H. G. Wells

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What happens to the narrator in H.G. Wells' "The Red Room"?

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In H. G. Wells’s story “The Red Room,” the narrator is a skeptical man who spends a night in a room that is reputedly haunted. Several unexplained things occur during the night, during which he hits his head and passes out. The next morning, he insists that the only thing haunting the room is fear. Rather than coming to believe in spirits, he has grown confident that they are not present.

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The narrator of H. G. Wells’s “The Red Room” agrees to spend a night alone in a room that has the reputation of being haunted. Because he does not believe in spirits, he intends to prove that the room is not haunted. During the course of the night, numerous things occur that resist simple rational explanations. Because a candle will not stay lit, the room is dark. He stumbles, hits his head, and loses consciousness. The next morning, his waiting associates quiz him about what occurred. While he uses the word “haunted,” he claims that it is fear, not a ghost, that haunts the room.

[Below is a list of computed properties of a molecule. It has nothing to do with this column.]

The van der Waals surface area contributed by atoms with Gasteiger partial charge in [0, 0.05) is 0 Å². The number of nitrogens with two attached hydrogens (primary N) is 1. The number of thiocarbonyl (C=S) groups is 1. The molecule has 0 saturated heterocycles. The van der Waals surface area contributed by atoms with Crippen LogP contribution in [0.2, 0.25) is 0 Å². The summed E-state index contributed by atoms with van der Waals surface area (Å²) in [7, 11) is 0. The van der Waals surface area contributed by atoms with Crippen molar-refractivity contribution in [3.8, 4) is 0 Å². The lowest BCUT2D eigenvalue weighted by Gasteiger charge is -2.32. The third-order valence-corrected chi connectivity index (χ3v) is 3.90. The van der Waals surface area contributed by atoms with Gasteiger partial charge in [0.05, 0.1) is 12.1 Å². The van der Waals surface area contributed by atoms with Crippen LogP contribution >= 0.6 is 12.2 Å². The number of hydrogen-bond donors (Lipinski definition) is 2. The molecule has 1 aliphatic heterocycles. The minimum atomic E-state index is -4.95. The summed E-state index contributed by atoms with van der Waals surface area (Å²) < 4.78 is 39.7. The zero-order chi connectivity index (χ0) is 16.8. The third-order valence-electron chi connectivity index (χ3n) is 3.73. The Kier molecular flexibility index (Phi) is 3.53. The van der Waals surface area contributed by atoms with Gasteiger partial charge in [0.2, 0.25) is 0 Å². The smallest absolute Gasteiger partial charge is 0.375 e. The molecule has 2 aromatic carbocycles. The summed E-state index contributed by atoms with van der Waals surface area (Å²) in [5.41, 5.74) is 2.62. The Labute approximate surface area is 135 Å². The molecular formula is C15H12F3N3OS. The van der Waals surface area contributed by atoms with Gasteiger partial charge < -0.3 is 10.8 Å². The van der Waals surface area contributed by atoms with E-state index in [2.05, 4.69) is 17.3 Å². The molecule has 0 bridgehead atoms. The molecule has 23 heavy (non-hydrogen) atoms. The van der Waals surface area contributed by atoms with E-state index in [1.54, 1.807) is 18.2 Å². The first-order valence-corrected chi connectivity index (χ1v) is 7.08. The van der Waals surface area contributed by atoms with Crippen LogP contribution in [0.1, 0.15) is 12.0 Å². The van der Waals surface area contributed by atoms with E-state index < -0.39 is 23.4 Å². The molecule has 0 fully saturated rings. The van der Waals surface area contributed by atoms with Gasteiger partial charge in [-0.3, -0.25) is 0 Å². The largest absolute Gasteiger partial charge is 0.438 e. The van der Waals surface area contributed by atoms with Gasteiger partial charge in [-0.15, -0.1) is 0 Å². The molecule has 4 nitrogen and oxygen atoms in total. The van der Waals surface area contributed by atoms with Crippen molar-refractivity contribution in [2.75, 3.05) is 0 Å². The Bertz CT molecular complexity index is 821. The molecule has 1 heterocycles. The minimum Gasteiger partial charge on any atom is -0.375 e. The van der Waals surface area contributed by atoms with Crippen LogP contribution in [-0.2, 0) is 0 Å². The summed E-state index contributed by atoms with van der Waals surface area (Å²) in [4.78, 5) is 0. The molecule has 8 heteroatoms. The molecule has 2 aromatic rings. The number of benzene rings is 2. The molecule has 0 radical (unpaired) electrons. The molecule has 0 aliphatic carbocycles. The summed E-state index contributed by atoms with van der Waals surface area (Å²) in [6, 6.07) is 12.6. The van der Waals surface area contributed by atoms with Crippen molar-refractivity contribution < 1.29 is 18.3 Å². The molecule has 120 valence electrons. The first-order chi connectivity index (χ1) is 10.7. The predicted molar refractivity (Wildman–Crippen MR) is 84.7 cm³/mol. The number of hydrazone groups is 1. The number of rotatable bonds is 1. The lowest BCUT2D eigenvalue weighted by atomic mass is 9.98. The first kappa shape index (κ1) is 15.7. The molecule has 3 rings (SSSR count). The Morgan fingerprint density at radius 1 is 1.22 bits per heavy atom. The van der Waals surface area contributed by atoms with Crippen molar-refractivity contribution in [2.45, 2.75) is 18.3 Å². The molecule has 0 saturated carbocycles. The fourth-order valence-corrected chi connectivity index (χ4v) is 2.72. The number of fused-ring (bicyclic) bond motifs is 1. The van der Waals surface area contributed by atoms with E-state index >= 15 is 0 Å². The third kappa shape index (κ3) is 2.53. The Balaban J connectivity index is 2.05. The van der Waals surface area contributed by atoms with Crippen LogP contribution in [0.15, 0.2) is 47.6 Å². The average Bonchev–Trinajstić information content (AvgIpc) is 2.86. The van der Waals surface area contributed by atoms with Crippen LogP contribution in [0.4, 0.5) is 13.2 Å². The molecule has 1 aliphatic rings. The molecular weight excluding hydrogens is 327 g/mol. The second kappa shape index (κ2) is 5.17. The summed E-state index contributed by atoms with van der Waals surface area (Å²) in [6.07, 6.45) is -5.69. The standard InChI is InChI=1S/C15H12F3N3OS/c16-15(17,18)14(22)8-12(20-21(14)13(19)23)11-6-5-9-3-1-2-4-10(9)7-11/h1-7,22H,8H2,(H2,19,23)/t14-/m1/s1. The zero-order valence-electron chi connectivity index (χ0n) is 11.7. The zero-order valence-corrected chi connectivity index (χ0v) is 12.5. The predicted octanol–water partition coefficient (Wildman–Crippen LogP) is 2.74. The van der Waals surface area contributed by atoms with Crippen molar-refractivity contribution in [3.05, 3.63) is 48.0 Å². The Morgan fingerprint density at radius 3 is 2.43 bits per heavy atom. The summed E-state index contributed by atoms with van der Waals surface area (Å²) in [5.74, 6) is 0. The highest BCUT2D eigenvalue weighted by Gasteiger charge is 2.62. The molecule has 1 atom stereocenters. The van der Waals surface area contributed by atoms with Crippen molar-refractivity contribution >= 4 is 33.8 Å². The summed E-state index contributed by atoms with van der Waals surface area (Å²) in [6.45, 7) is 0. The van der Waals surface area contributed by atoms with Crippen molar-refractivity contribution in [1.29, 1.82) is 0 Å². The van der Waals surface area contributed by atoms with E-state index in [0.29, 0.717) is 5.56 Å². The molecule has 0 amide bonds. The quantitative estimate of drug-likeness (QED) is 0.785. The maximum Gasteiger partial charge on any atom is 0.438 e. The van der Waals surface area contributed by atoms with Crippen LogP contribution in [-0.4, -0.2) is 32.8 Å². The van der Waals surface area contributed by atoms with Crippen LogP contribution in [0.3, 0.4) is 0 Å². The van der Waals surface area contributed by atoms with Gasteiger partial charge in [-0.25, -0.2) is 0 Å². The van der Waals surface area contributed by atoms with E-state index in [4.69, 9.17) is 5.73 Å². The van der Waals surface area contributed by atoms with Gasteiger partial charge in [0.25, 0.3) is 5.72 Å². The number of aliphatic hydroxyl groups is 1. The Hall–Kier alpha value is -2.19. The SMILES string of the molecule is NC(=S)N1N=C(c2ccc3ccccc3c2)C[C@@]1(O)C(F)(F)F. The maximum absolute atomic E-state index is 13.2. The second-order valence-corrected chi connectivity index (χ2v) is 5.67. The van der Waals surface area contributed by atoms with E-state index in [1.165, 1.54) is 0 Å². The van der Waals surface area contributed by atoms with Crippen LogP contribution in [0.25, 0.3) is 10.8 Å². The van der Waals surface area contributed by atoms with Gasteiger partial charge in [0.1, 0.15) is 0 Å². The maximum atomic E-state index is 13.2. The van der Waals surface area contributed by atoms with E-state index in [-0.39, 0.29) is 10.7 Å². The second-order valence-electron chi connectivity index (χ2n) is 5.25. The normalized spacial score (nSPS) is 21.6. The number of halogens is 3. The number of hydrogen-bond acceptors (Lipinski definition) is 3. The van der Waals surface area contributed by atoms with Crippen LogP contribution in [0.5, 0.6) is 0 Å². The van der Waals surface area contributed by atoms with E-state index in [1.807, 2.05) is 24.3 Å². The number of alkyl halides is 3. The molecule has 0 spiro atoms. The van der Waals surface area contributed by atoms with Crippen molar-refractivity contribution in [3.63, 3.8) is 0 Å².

The narrator initially discusses his plan in conversation with three elderly people who live in the castle where the room is located. They are sure that it is haunted, and he says that he has an “open mind” about the matter. With a revolver in his pocket and carrying a lit candle, he shuts himself into the room. Despite himself, he senses a disturbing “impalpable quality” that is only partly allayed by lighting a fire in the fireplace as well as seventeen candles in different parts of the room.

When the candles start going out, he becomes frightened and bangs into the furniture as he runs around the room relighting them. After the last candle goes out, he decides to leave the room but cannot find the door in the dark. Later he cannot be sure how he hit his head: "I...was either struck or struck myself against some other bulky furnishing.”

The next morning, he wakes up with a bandaged head among the elderly residents, who say his head was bleeding when they found him. He agrees with them that the room is haunted, but not by the spirit of a count or countess as they suggest. He insists that it was his own unreasonable fear that overwhelmed him.

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